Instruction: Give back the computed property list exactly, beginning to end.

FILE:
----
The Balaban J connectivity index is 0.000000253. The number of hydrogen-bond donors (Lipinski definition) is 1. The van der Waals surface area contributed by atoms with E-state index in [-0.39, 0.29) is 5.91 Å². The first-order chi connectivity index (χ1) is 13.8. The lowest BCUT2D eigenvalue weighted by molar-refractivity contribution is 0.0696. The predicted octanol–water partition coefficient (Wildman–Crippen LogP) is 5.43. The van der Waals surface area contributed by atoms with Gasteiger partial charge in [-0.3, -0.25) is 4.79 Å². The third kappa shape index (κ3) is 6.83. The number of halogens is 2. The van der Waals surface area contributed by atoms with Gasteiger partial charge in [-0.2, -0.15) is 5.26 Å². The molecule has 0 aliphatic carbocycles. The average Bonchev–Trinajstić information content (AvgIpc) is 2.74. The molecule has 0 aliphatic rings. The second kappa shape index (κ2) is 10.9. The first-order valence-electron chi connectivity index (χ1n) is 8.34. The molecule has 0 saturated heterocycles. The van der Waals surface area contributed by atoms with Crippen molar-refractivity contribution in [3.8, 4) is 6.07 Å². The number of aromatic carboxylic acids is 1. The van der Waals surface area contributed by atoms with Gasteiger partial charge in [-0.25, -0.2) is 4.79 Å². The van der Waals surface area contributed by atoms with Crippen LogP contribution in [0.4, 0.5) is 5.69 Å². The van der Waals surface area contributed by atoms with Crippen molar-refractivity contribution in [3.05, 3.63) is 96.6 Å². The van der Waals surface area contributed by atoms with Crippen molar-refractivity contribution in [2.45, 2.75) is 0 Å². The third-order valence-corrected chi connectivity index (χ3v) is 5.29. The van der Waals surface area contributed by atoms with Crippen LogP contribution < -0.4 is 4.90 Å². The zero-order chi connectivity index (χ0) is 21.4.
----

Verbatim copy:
The Balaban J connectivity index is 0.000000253. The number of hydrogen-bond donors (Lipinski definition) is 1. The van der Waals surface area contributed by atoms with E-state index in [-0.39, 0.29) is 5.91 Å². The first-order chi connectivity index (χ1) is 13.8. The lowest BCUT2D eigenvalue weighted by molar-refractivity contribution is 0.0696. The predicted octanol–water partition coefficient (Wildman–Crippen LogP) is 5.43. The van der Waals surface area contributed by atoms with Gasteiger partial charge in [-0.3, -0.25) is 4.79 Å². The third kappa shape index (κ3) is 6.83. The number of halogens is 2. The van der Waals surface area contributed by atoms with Gasteiger partial charge in [-0.2, -0.15) is 5.26 Å². The molecule has 0 aliphatic carbocycles. The average Bonchev–Trinajstić information content (AvgIpc) is 2.74. The molecule has 0 aliphatic rings. The second kappa shape index (κ2) is 10.9. The first-order valence-electron chi connectivity index (χ1n) is 8.34. The molecule has 0 saturated heterocycles. The van der Waals surface area contributed by atoms with Crippen molar-refractivity contribution in [3.8, 4) is 6.07 Å². The number of aromatic carboxylic acids is 1. The van der Waals surface area contributed by atoms with Gasteiger partial charge in [-0.25, -0.2) is 4.79 Å². The van der Waals surface area contributed by atoms with Crippen LogP contribution in [0.4, 0.5) is 5.69 Å². The van der Waals surface area contributed by atoms with Crippen molar-refractivity contribution in [3.05, 3.63) is 96.6 Å². The van der Waals surface area contributed by atoms with Crippen molar-refractivity contribution in [2.45, 2.75) is 0 Å². The third-order valence-corrected chi connectivity index (χ3v) is 5.29. The van der Waals surface area contributed by atoms with Crippen LogP contribution < -0.4 is 4.90 Å². The zero-order chi connectivity index (χ0) is 21.4.